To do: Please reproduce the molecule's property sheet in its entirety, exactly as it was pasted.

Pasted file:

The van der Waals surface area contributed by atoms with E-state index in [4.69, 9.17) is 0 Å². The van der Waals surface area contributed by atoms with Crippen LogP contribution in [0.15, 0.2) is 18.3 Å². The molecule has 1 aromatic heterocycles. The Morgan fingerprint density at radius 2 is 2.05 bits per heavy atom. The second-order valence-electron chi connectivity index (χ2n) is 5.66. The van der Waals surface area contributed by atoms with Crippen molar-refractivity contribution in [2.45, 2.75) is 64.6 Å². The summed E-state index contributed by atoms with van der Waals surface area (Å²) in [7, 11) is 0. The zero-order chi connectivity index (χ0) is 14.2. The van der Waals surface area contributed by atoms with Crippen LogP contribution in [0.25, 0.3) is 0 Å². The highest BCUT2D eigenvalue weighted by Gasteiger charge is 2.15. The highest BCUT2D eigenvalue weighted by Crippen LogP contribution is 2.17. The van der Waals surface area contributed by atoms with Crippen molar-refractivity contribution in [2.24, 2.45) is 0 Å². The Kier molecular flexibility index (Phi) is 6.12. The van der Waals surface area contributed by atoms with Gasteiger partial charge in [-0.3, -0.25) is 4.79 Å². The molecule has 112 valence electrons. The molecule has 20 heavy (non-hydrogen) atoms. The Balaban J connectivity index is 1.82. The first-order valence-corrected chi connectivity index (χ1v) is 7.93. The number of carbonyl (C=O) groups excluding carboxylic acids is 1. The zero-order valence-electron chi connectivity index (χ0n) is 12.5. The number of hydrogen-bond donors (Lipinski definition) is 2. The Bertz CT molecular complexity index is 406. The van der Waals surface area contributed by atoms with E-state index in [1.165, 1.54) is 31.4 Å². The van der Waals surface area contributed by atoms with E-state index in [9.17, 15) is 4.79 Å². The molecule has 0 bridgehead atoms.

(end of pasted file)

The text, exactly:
The van der Waals surface area contributed by atoms with E-state index in [4.69, 9.17) is 0 Å². The van der Waals surface area contributed by atoms with Crippen LogP contribution in [0.15, 0.2) is 18.3 Å². The molecule has 1 aromatic heterocycles. The Morgan fingerprint density at radius 2 is 2.05 bits per heavy atom. The second-order valence-electron chi connectivity index (χ2n) is 5.66. The van der Waals surface area contributed by atoms with Crippen molar-refractivity contribution in [2.45, 2.75) is 64.6 Å². The summed E-state index contributed by atoms with van der Waals surface area (Å²) in [7, 11) is 0. The zero-order chi connectivity index (χ0) is 14.2. The van der Waals surface area contributed by atoms with Crippen LogP contribution in [0.25, 0.3) is 0 Å². The highest BCUT2D eigenvalue weighted by Gasteiger charge is 2.15. The highest BCUT2D eigenvalue weighted by Crippen LogP contribution is 2.17. The van der Waals surface area contributed by atoms with Crippen molar-refractivity contribution in [2.24, 2.45) is 0 Å². The Kier molecular flexibility index (Phi) is 6.12. The van der Waals surface area contributed by atoms with Gasteiger partial charge in [-0.3, -0.25) is 4.79 Å². The molecule has 112 valence electrons. The molecule has 20 heavy (non-hydrogen) atoms. The Balaban J connectivity index is 1.82. The first-order valence-corrected chi connectivity index (χ1v) is 7.93. The number of carbonyl (C=O) groups excluding carboxylic acids is 1. The zero-order valence-electron chi connectivity index (χ0n) is 12.5. The number of hydrogen-bond donors (Lipinski definition) is 2. The Bertz CT molecular complexity index is 406. The van der Waals surface area contributed by atoms with E-state index in [1.165, 1.54) is 31.4 Å². The van der Waals surface area contributed by atoms with E-state index in [9.17, 15) is 4.79 Å². The molecule has 0 bridgehead atoms.